It seems they draw a line - this BMI is OK, that BMI is not.

So if a man weighs 275 his BMI keeps him out.

And a man at 274 may just hit the acceptable BMI.

I probably would not want the second on the outing either.
If he has a heart attack, are the Scouts liable?

My BMI is around 24, well within the acceptable range.
If I try to hike 5 miles up a hill, I may require medical attention.

If I were a Scouts dad or stepdad I would exclude myself, even though I look reasonably fit. I am out of shape.


edit to add

I checked their chart, I am within their recommended range.
I could gain 53 pounds and be within the maximum allowable.

But 54 pounds, would exclude me.
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Old 05-12-2009, 04:28 PM   #40
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the BMI thing is crap. it does not take into account muscle or body structure.
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Old 05-12-2009, 04:45 PM   #41
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listen here,

yes, you have beautiful muscle or body structure





but, the BMI is great

we need a guide, we all need to be on the same page

many want to argue the fact that different people process food differently and our bodies convert it to fat differently

or that portions are too big now, 2 and 1/2 time the size they were 30 - 40 years ago

or that Americans do not walk anywhere, they take a cab 3 miles to walk on a treadmill for 30 minutes or ride an elevator up 15 floors to hop on a stair master for 20 minutes.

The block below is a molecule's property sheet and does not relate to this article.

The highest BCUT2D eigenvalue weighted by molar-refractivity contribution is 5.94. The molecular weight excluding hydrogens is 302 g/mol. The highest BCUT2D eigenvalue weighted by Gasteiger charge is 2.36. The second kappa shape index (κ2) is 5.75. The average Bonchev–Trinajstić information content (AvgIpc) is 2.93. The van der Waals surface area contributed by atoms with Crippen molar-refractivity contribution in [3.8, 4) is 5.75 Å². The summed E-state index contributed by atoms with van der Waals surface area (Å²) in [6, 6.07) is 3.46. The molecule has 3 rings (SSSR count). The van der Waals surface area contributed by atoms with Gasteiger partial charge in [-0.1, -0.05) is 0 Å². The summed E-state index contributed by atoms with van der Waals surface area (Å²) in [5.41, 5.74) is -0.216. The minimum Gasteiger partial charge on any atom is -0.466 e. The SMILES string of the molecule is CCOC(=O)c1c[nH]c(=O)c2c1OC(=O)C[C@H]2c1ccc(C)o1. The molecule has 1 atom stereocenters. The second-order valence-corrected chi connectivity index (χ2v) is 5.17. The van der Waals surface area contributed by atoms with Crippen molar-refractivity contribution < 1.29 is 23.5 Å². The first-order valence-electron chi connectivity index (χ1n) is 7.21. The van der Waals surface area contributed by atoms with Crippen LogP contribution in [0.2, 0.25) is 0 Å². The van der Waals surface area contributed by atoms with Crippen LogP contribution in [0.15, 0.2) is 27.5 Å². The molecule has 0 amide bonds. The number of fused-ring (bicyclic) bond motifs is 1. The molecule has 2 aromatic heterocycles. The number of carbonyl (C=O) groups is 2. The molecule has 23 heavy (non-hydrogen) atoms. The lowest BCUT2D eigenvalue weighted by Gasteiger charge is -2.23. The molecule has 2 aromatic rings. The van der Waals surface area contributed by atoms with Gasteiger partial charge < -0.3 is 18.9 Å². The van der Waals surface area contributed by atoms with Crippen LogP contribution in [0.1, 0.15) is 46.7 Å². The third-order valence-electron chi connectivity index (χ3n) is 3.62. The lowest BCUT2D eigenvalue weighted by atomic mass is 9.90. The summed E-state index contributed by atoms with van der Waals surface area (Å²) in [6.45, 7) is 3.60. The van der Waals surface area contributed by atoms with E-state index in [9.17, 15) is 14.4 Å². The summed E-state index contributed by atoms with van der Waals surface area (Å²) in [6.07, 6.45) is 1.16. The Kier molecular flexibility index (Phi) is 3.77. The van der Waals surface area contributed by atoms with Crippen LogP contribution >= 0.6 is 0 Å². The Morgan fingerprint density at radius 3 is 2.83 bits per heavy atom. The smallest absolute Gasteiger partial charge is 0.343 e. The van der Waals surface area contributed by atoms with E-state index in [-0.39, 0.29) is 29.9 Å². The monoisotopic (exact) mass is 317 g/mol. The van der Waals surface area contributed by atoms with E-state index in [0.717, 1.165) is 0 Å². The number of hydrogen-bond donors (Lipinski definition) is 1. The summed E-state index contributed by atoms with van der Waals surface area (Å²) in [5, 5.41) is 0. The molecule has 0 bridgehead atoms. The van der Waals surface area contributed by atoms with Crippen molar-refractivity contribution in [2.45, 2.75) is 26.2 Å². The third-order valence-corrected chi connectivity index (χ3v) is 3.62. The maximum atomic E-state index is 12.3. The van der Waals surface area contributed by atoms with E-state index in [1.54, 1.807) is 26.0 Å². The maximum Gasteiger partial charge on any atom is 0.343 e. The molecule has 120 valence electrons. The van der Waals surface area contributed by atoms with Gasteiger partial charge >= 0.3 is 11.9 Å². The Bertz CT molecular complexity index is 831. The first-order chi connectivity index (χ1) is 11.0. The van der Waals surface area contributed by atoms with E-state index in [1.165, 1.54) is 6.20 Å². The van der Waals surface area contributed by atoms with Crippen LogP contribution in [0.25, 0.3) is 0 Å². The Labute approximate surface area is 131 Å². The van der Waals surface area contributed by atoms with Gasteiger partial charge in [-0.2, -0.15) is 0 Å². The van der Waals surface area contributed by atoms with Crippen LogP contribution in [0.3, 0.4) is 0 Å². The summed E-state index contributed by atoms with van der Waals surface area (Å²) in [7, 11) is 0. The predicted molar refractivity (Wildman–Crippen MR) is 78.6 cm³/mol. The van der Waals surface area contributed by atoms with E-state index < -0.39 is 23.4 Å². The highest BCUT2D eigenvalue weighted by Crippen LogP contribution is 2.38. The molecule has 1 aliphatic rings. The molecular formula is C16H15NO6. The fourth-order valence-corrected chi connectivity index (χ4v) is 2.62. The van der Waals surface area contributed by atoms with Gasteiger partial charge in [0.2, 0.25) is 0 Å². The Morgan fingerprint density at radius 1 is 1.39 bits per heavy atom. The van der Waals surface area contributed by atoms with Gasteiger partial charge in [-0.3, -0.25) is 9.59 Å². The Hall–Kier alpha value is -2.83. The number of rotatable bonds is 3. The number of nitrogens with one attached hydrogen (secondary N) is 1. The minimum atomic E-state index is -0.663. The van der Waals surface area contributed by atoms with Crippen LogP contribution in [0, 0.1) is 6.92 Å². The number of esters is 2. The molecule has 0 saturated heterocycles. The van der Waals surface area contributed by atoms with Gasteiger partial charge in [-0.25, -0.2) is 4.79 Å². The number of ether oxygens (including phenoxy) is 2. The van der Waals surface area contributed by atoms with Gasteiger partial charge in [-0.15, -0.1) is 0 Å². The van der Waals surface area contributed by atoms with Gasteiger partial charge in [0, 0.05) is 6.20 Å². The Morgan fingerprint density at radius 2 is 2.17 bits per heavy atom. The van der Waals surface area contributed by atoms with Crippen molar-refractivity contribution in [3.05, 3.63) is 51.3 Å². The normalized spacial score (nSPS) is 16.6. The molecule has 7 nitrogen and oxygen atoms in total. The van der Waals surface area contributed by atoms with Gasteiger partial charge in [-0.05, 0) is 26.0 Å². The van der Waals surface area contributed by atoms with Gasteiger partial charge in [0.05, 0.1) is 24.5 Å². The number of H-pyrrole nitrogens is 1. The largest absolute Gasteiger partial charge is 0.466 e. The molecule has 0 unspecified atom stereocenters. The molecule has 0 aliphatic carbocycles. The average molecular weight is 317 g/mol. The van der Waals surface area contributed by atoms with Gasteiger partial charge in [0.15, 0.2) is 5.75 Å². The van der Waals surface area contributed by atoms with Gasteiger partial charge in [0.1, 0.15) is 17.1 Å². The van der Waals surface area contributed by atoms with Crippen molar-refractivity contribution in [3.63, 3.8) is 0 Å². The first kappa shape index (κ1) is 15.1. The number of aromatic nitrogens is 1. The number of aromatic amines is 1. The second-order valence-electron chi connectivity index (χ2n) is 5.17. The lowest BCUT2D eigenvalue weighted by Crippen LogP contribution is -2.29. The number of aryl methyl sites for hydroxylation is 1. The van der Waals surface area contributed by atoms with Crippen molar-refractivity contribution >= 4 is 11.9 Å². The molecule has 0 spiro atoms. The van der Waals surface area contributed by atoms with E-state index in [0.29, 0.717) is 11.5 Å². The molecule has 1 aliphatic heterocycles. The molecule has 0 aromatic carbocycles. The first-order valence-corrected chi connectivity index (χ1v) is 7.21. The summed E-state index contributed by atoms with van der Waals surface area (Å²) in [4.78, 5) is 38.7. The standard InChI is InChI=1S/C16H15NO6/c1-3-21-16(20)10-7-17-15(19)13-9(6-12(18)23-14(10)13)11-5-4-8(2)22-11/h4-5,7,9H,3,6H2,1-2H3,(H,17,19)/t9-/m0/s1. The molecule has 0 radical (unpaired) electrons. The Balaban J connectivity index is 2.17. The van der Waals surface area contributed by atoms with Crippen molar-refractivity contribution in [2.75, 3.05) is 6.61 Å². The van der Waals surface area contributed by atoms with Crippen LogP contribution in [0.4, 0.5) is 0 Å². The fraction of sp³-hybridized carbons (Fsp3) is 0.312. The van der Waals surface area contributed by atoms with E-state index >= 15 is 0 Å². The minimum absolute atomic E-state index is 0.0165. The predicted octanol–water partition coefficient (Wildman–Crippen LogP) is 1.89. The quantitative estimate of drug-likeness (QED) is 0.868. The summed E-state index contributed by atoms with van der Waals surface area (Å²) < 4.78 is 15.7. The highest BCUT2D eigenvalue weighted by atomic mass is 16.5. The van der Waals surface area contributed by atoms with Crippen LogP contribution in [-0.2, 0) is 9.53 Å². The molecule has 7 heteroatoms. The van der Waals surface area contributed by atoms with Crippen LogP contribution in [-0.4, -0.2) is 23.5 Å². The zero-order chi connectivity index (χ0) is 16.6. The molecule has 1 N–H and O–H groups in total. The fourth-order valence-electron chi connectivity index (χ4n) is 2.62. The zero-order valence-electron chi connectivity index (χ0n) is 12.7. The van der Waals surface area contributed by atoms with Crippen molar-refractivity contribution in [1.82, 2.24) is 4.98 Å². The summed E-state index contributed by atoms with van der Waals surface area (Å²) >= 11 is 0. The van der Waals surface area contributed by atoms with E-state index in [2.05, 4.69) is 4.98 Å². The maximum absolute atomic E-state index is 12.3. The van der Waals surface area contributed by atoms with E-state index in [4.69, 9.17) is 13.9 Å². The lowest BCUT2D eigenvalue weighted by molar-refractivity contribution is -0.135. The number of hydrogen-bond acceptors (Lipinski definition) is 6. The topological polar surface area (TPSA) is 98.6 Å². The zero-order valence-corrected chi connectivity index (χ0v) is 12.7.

or we can not buy gas, go into the office, or any check out line without junk food practically force fed to us.


it the grand scheme of things

it is only calories consumed verses calories burned

if it is on your body, it only got there one way, by your hand putting it in your mouth,
over and over and over again.

so BMI is good, we need a common measuring stick.

there is an acceptable good range,
big bone and reasonable muscles can put one higher in the good range
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Old 05-12-2009, 06:31 PM   #42
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Perhaps the Boy Scouts should rethink the Hotdog Eating Contest merit badge.
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Old 05-12-2009, 06:48 PM   #43
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By the way, for those that think corn syrup in our diet is to blame for the obesity problem, one company is taking notice.

Pepsi Throwback, Mountain Dew Throwback » Sugar-sweetened Pepsi-Cola and Mtn Dew without High Fructose Corn Syrup (HFCS) � BevReview.com

Still higher calories than a diet drink obviously but if nothing else it really does taste better.

Somethings did actually used to be better (it's not always just "old people talk") and one sip of these will prove it.
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Old 05-12-2009, 06:50 PM   #44
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There are a few places around Seattle where you can buy Coca-Cola made in Mexico, and it's made with real sugar.

I bought one from a mobile taco truck that's near my workplace, and one sip took me right back to being 10 years old, sitting on the porch with my dad and drinking a Coke out of the bottle, back when it was Coke with real sugar.

So yeah, I approve of Pepsi's new drink, even though I don't like Pepsi.
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Old 05-13-2009, 04:08 PM   #45
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Quote:
Originally Posted by deep View Post
I think the Scouts policy is ill advised.

It seems they draw a line - this BMI is OK, that BMI is not.

So if a man weighs 275 his BMI keeps him out.

And a man at 274 may just hit the acceptable BMI.

I probably would not want the second on the outing either.
If he has a heart attack, are the Scouts liable?

My BMI is around 24, well within the acceptable range.
If I try to hike 5 miles up a hill, I may require medical attention.

If I were a Scouts dad or stepdad I would exclude myself, even though I look reasonably fit. I am out of shape.


to make this a policy is indeed ill advised


besides it also seems a bit random
why only have a policy re. someone's weight?
why not also make them do an iq and eq test
surely as important when going hiking with a group of scouts as your waistline?